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Working in different places and how to adjust

With so many people now working from home, how are you getting on? As a massive experiment, it’s blown up all the previous obstacles and concerns about home-working: the worries that people won’t work or things will fall apart.

If work can be done remotely, any glitches are just a matter of making adjustments: equipment, infrastructure, routines, self-discipline, communication and so on.

This is about a change of venue for your people. If you have problems with work and financing, you might find this Quick Guide advice about furloughs and the Government 80% pay scheme helpful: https://www.quickhr.biz/a-quick-guide-to-furloughs/.

If you’re working as usual but in different places now, one big risk is that you and your people all work in their own bubbles and your team becomes a number of little silos who aren’t communicating with each other, causing misunderstandings and delays. If you’re the boss, make sure you change and improve your communications, even if how you do it now is a big learning curve for you.

So take stock: what’s working and what’s gone wrong or isn’t ideal so far? Review, tweak things, then repeat. If there have been glitches – things slipping through cracks or failures in communication – then get ahead now, so you can fix or improve things for next week. We might be working at home for a while, after all.

A gazillion people (not exact numbers) have suddenly found video chatting software incredibly useful and much better than phone calls and email. For a start, you can have virtual meetings and actually see each other, which is incredibly beneficial for us as human beings and especially if people are starting to feel isolated.

If you’re using video for calls with your friends and relatives but not your colleagues or customers, then why? It doesn’t matter if you use Skype, Zoom, Google Hangouts or any other software – just start somewhere and see how it goes. Personally, I love Zoom.

Here’s a couple of suggestions:

  • Step up communication with people and especially face-to-face: people are feeling anxious and some might be finding things very tough. Talk to them. Ask how they’re getting on. Just like you would if you were sitting together in an office.
  • Ask for their ideas: each person’s finding out what working at home’s like. They might have great ideas to improve things that would be helpful for your whole team.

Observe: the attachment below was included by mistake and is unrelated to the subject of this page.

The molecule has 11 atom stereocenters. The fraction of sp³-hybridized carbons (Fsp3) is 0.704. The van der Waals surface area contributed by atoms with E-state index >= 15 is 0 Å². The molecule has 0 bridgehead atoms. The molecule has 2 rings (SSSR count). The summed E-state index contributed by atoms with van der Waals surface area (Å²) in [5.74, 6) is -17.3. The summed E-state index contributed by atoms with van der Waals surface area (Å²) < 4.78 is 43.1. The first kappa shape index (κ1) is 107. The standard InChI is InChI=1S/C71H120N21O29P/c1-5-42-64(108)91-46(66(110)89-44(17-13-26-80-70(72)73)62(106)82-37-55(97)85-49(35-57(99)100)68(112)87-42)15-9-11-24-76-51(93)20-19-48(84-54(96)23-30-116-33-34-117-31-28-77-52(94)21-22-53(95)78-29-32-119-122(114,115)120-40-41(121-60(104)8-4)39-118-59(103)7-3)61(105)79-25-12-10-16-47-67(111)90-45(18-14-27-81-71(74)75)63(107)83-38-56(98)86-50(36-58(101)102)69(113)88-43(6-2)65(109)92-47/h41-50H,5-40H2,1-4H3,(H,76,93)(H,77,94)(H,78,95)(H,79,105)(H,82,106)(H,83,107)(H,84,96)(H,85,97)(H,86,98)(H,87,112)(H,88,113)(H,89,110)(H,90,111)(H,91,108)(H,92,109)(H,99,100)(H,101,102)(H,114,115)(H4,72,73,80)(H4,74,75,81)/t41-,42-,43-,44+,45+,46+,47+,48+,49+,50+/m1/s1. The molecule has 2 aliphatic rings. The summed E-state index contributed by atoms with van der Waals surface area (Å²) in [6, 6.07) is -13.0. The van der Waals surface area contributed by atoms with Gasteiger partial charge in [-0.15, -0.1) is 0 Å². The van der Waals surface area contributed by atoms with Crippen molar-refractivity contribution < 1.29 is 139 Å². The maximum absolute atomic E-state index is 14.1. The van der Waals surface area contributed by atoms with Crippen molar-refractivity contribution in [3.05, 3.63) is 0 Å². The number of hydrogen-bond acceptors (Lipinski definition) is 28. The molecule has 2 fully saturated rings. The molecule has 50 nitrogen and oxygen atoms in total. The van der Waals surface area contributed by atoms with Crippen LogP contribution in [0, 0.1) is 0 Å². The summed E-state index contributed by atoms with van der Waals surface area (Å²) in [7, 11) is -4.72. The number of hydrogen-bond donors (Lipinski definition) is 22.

• If they are working parents or carers who are finding it tricky to juggle work and home-schooling, you might find these options to change working patterns helpful: https://www.quickhr.biz/options-for-parents-and-carers/
  • Be patient: don’t jump the gun. All our usual routines have changed and it’ll take a while for this to feel normal.
  • Please remember to be sensitive. You’re talking to people in their own homes and you don’t know what it’s like living there. Not everybody has a secure and happy home environment, for a start. If that’s a concern, find a way to arrange to speak in confidence at a safe time for them and maybe by messaging instead, so they cannot be overheard.

On that final point: people are predicting increases in domestic violence. If you know anyone who doesn’t feel safe, encourage them to talk to people friends, relatives or anyone else, including charities like Rise in Brighton http://www.riseuk.org.uk/ or Safe in Sussex http://www.safeinsussex.co.uk/ or Refuge’s free 24-hour helpline on 0808 2000 247 http://www.nationaldahelpline.org.uk/.

Looking ahead, working with people in different venues might become the new normal. If people are showing they can work at home successfully, it’s hard to see why the bosses who were wary of allowing this at all (we’ve all met them) won’t be at least a little bit more open to this continuing, even on an occasional basis.

The same goes for meetings: we might not have to travel so much for a meeting miles away when we can suggest holding it by video conferencing. If it’s working now, why jump on a train to London or wherever in the future when you can use Zoom or Skype?



By Brian



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